Bobby Few (October 21, 1935 – January 6, 2021) was born in Cleveland, Ohio, and grew up in the Fairfax neighborhood of the city's East Side. Bobby died aged 85.
He was an American jazz pianist and vocalist. Upon his mother's encouragement, he studied classical piano but later discovered jazz upon listening to his father's Jazz at the Philharmonic records. His father became his first booking agent and soon Few was gigging around the greater Cleveland area with other local musicians including Bill Hardman, Bob Cunningham, Cevera Jefferies, and Frank Wright. He was exposed to Tadd Dameron and Benny Bailey as a youth and knew Albert Ayler, with whom he played in high school.
As a young man, Few also gigged with local tenor legend Tony "Big T" Lovano - Joe Lovano's father. In the late 1950s Few relocated to New York, where he led a trio from 1958 to 1964; there, he met and began working with many world-class musicians, including singer Brook Benton, and saxophonists Rahsaan Roland Kirk, Jackie McLean, Joe Henderson, and Ayler.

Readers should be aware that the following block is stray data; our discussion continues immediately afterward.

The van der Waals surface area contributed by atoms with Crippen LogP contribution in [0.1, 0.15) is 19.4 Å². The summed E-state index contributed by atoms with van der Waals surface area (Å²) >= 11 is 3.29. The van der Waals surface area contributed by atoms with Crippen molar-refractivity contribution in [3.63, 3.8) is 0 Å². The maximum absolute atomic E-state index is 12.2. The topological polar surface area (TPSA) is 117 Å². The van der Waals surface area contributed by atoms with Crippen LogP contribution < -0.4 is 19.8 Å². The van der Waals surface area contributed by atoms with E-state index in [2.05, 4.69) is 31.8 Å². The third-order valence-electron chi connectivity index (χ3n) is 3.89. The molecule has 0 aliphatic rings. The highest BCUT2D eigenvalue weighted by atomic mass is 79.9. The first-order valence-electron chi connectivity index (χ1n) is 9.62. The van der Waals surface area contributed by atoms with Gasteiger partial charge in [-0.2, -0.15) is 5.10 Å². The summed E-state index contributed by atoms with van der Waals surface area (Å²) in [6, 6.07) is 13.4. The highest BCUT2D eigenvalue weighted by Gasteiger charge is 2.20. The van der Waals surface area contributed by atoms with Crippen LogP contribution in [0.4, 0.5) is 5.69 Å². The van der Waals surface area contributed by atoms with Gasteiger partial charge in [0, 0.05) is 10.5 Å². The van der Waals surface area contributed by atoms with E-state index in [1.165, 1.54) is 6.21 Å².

Few played on several of Ayler's albums and also recorded with Alan Silva, Noah Howard, Muhammad Ali, Booker Ervin, and Kali Fasteau. Some of Few's various playing styles were described by Kevin Whitehead: "He can play delicate single-note melodies, roll out lush romantic chords, rap out explicitly Monkish close-interval clanks - though he's a busier pianist than Monk - or roil around in classic freestyle, using a sustain pedal to shape the density of his sound".
In 1969 he moved to France and rapidly integrated the expatriate jazz community, working frequently with Archie Shepp, Sunny Murray, Steve Lacy, and Rasul Siddik. From 2001, he toured internationally with American saxophonist Avram Fefer, with whom he recorded four critically acclaimed CDs.
Keys & Chords 12-01-2021
Muzieknieuws uit de internationale pers
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